GCMs and the RCMs used in this study, institute(s) owning the intellectual property, and key reference(s).
In general, any procedure of subselecting models potentially introduces bias, so the use of varying number of simulations in different regions needs validation. Unfortunately (see Table 1), no simulations generated by the same combination of GCMs and RCMs are available over all the CORDEX domains, with the exception of the six GCMs coupled with the CSIRO-CCAM. Thus, performing a validation by comparing drought projections obtained using all 103 simulations versus those obtained using a combination of models based on a single RCM is likely to be depending too much on that single RCM. However, as discussed in section 3, the absence of clear discontinuities over the bordering areas between CORDEX domains suggests that the spatial distribution of the future drought conditions is not biased by using of different simulations over different regions.
Independently for each simulation, we computed drought indicators and derived drought variables, based on temperature and precipitation data, and (only at a later stage) the 103 outputs were merged over a common grid. Generally, the use of a large number of simulations avoided pronounced discrepancies along the borders of CORDEX domains, where simulations for different domains overlap. Over all domain borders, we tested whether the use of simulations from only one domain would give substantially different results compared with simulations from another domain. In only two cases, nonnegligible discrepancies were found: along the Urals (borders between the Europe, central Asia, and Arctic domains) and, to a minor extent, southeastern China (borders between the central Asia, South Asia, and East Asia domains). Eventually, over these areas—as in all other areas—we elected to use the ensemble median of all simulations, in order to maintain methodological homogeneity with the rest of the global areas. See section 3 for details.
b. Meteorological drought indicators: SPI and SPEI
For each simulation, we converted the daily data into monthly averages for minimum and maximum temperature, and monthly sums for precipitation. As all simulations are compliant with CORDEX standards, no gaps or spurious data were found, except for very few cases of unrealistically extremely low winter minimum temperature over northeastern Siberia in one of the simulations—which we nevertheless decided to retain. In fact, as our analyses is based on median values from all simulations available for a certain grid point, large outliers are excluded.
Estimating potential evapotranspiration (PET) in an environment with a changing atmospheric CO2 concentration is not straightforward (Roderick et al. 2015; Milly and Dunne 2016). We used the Hargreaves–Samani equation (H-S; Hargreaves and Samani 1985), which derives PET by estimating solar radiation from minimum and maximum temperature and is frequently used in drought studies (e.g., Vangelis et al. 2011; Vicente-Serrano et al. 2011). The use of both minimum and maximum temperature avoids the large overestimation of droughts in dry and hot periods by models based on mean temperature only, as the Thornthwaite’s model (Th; Thornthwaite 1948; Weiß and Menzel 2008; Shahidian et al. 2012). On the other hand, the H-S method tends to overestimate PET in humid regions and underestimate it in regions with high wind speed (Temesgen et al. 1999). The H-S method uses extraterrestrial radiation rather than solar radiation and neglects atmospheric transmissivity, which is influenced by high moisture content in the atmosphere in humid regions. Moreover, the H-S method does not consider atmospheric moisture, which is particularly important in humid regions, where PET tends to decrease as atmospheric moisture increases (McKenney and Rosenberg 1993; Tabari 2010).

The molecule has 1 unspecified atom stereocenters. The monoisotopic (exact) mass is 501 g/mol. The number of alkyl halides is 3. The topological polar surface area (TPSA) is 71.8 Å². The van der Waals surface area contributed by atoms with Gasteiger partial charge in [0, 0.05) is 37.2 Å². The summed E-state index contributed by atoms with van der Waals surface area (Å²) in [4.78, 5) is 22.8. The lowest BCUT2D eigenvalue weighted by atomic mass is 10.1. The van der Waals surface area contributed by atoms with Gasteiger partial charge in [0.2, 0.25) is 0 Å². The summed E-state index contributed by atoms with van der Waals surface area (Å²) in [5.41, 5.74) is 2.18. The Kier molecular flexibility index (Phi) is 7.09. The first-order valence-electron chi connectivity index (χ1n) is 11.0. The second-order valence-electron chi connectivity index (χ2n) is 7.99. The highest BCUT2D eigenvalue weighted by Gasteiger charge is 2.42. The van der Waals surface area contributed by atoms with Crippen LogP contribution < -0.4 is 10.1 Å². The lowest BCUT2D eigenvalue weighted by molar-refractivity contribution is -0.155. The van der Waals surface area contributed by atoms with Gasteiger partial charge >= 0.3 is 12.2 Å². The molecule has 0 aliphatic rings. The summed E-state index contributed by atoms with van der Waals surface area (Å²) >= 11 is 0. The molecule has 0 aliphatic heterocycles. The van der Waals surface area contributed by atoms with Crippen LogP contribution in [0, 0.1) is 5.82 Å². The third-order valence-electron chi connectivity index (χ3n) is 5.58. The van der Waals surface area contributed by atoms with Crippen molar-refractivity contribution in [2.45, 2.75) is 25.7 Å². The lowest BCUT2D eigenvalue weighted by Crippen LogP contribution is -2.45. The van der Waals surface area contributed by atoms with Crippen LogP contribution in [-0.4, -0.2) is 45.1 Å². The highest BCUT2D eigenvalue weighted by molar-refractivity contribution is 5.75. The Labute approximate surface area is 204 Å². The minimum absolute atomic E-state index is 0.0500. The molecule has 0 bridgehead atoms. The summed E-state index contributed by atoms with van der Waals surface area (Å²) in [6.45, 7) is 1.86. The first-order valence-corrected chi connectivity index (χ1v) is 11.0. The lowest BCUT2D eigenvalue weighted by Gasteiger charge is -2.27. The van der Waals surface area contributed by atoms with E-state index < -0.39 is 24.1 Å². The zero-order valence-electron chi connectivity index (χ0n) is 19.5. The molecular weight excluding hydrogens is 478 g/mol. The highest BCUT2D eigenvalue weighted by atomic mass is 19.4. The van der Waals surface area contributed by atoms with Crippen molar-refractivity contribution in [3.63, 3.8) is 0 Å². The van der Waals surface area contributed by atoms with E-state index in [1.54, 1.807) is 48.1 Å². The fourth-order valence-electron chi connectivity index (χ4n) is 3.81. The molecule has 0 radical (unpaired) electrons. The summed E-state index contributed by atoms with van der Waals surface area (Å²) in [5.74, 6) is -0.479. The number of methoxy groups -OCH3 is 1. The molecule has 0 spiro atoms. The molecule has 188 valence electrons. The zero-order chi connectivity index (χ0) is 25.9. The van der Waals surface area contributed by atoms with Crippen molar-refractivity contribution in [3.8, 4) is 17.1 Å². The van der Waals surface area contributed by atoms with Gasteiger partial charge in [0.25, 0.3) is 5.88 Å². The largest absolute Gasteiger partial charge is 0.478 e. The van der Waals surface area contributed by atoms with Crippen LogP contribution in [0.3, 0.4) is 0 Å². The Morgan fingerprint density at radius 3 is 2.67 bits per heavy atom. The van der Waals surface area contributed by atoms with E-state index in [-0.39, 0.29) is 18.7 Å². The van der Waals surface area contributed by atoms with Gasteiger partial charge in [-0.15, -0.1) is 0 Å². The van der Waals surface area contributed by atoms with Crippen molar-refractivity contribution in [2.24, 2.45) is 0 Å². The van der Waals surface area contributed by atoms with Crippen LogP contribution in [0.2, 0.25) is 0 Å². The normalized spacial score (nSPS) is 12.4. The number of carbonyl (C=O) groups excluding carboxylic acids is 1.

More realistic estimations of PET, suitable for drought-related studies (Sheffield et al. 2012; Trenberth et al. 2014; Dai and Zhao 2017), could be obtained with the Penman–Monteith method (P-M; Allen et al. 2006). For example, Hosseinzadehtalaei et al. (2017) found smaller bias in future PET changes with the P-M method compared to the H-S method. In spite of this shortcoming, P-M is considered more realistic because is based on sunshine duration, temperature, vapor pressure, humidity, and wind speed data. However, it makes use of questionable physical assumptions, as its parameterization refers to a surface of grass with a sufficient amount of water; therefore, in very or extremely dry periods P-M tends to overestimate PET (Brutsaert and Parlange 1998). Unfortunately, such variables are available only for a limited number of CORDEX simulations, which is why we opted for H-S to compute PET, as was done in Spinoni et al. (2018) for Europe.
For each simulation, climate scenario, and grid point, we computed time series of SPI and SPEI values. Following McKee et al. (1993) for SPI and Vicente-Serrano et al. (2010) for SPEI, we fitted precipitation data on a gamma distribution to obtain SPI, and the difference between precipitation and PET on a log-logistic distribution to obtain SPEI.